PQ2 is one of the (if not the) flattest 1lb class robots around that has an active weapon. It hits lower than some undercutters. The problem is that going the extra 1/8″ down in this current design meant that I had to ditch practically all the well-known, battle-proven parts – Sanyo gearmotors, SPEKTRUM 2.4ghz receivers, etc.

It was a fun thought experiment come to life, but the robot had a horrific reliability record, almost no reception due to the FM ground-band receiver, and a 5 minute chopped hack of a master power switch that ended up disintegrating after exactly 1 hit at D*C 2008. Pop Quiz had about 15 seconds in the arena.

Not cool. For ’09, I am INCREASING the height of the bot. Me, making a robot taller. How many times does THAT happen?

The robot height will be increased to about .400″, enough to cram in a set of real Sanyo micro gearmotors. The rest of the robot’s electrical system is sound, and so is the weapon motor. I’ll most likely end up reusing the electronics anyway, minus the cheesy little FM park flyer receiver. Instead, it will be swapped out with the latest Spektrum DSM offering, and I will run one transmitter between all the robots.

There’s no current virtual model for PQ2.8284171, but just imagine the current bot 0.025″ thicker.

Nuclear Kitten 5.1 Digital Surround Sound Edition

I’m actually satisfied with the performance of one of my combat ‘bots for once. NK needs very minor rework to take another run at D*C. The weapon motor needs some magnet reglued, and the weapon pod pivot axle is slightly bent and needs to be made better anyway. Past that, I have a spare blade to replace the faceplant-into-steel-bumper bent blade.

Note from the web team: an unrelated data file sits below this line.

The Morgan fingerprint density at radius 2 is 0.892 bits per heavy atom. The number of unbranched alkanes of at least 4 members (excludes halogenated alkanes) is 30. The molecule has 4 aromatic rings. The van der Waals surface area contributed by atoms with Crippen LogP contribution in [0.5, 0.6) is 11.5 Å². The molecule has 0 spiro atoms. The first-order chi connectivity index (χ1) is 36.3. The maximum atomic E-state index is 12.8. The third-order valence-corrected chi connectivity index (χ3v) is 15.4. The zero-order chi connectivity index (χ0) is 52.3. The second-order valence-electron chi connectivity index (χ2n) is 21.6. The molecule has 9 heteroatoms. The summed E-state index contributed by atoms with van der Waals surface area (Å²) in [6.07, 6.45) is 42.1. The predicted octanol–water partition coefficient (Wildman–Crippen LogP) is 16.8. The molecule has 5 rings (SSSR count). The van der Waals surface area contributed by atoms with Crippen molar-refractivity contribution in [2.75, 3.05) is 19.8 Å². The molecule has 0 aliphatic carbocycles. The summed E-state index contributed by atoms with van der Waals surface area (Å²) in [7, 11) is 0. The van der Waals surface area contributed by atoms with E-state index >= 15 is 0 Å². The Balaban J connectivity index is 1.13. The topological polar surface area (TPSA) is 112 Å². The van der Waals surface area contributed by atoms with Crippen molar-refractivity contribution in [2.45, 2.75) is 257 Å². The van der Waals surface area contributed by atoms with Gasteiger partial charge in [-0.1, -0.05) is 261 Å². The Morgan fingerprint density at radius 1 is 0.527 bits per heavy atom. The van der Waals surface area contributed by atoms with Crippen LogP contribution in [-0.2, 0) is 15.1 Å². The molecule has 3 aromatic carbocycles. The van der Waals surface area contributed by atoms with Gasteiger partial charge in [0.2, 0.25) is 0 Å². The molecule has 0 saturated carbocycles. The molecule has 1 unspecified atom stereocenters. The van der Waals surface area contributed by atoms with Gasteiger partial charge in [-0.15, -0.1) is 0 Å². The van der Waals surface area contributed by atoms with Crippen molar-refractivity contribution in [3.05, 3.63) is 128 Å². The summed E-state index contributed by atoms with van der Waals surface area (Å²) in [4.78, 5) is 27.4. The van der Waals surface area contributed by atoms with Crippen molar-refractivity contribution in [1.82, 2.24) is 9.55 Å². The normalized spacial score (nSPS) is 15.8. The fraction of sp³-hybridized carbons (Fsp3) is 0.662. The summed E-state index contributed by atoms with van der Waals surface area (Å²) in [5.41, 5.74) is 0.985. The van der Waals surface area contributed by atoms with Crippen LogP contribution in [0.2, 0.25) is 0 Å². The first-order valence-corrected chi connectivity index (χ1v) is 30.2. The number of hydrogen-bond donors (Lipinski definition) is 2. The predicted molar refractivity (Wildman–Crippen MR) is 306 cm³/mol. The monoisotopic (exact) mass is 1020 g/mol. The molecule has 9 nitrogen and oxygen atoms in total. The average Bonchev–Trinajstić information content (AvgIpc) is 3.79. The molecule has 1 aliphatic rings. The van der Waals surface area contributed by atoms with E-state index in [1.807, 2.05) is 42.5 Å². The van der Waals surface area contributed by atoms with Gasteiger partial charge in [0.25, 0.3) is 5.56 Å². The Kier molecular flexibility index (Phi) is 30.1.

The only point of concern with NK is the drivetrain. Despite having a mechanically isolated weapon, I’m still blowing drive gearboxes, just because the bot is that much more powerful. I might switch to something like the 50:1 Copal motors || redesign the motor mount || use softer wheels.

No frame changes are necessary, since the bot escaped D*C rather unscathed.


Since I discovered that the main battery pack was leaking voltage all over the place (somehow, through an eighth inch of rubber?), I stripped down the entire electrical system and tested all the batteries. It turns out that the steel casings of the cells are live, something which I’m fairly certain should never be the case. While it’s fairly common for the battery negative terminal to also be the casing, the errant voltages are always somewhere between 0 and 1 volts.

This case voltage doesn’t seem to have negatively affected the cells, but I’m fairly certain it’s the culprit behind stray frame voltages. Somehow.

The focus for LOLrioKart work will be the electrical system. I intend to complete and test the ginormoFET controller and possibly implement dynamic (or regenerative!) braking using the upper leg of the half-bridge. Mechanically, the kart is fine.

Well, except for the brakes, but they’ve always been undersized and insufficient.

Ultimately the goal is to run it for longer than 1 minute on all 54 volts, or the full pack voltage of whatever eventual power system I might come into. I’m heavily considering crating up LOLrioKart and shipping it down when Dragon*Con comes around, so I can drive it in the parade. This could possibly be the worst idea I have ever thought of.

Project RazEr

It’s been hanging on a utility hook since the last controller fire. Everything works and the batteries are still charged, so all I need is a BLDC motor controller. Since everything still technically “works”, I don’t intend to touch the scooter that much, if at all. Any work on it will be replacing the shell of the wheelmotor with something more substantial (and better engineered, and more reversably built).

Time to get crackin’.